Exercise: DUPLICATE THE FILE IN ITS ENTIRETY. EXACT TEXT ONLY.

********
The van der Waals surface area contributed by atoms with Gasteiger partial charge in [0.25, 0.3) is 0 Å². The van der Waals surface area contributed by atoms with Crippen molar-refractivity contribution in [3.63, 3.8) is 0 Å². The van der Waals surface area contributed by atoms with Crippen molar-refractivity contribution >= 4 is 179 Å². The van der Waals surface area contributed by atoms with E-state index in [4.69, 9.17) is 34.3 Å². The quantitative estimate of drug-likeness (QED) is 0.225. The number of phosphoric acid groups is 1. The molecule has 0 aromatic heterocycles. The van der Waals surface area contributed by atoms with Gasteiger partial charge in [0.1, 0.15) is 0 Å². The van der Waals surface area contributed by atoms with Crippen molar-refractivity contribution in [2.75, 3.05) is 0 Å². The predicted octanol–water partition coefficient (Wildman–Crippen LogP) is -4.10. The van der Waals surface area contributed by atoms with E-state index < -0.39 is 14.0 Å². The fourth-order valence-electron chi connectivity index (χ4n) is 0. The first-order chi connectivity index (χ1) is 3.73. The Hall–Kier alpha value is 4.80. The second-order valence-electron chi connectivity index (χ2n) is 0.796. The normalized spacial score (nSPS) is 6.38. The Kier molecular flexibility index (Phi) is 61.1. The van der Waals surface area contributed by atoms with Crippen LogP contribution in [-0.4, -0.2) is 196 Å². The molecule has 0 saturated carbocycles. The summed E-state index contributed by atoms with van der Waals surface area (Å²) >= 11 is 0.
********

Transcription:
The van der Waals surface area contributed by atoms with Gasteiger partial charge in [0.25, 0.3) is 0 Å². The van der Waals surface area contributed by atoms with Crippen molar-refractivity contribution in [3.63, 3.8) is 0 Å². The van der Waals surface area contributed by atoms with Crippen molar-refractivity contribution >= 4 is 179 Å². The van der Waals surface area contributed by atoms with E-state index in [4.69, 9.17) is 34.3 Å². The quantitative estimate of drug-likeness (QED) is 0.225. The number of phosphoric acid groups is 1. The molecule has 0 aromatic heterocycles. The van der Waals surface area contributed by atoms with Gasteiger partial charge in [0.1, 0.15) is 0 Å². The van der Waals surface area contributed by atoms with Crippen molar-refractivity contribution in [2.75, 3.05) is 0 Å². The predicted octanol–water partition coefficient (Wildman–Crippen LogP) is -4.10. The van der Waals surface area contributed by atoms with E-state index < -0.39 is 14.0 Å². The fourth-order valence-electron chi connectivity index (χ4n) is 0. The first-order chi connectivity index (χ1) is 3.73. The Hall–Kier alpha value is 4.80. The second-order valence-electron chi connectivity index (χ2n) is 0.796. The normalized spacial score (nSPS) is 6.38. The Kier molecular flexibility index (Phi) is 61.1. The van der Waals surface area contributed by atoms with Crippen LogP contribution in [-0.4, -0.2) is 196 Å². The molecule has 0 saturated carbocycles. The summed E-state index contributed by atoms with van der Waals surface area (Å²) >= 11 is 0.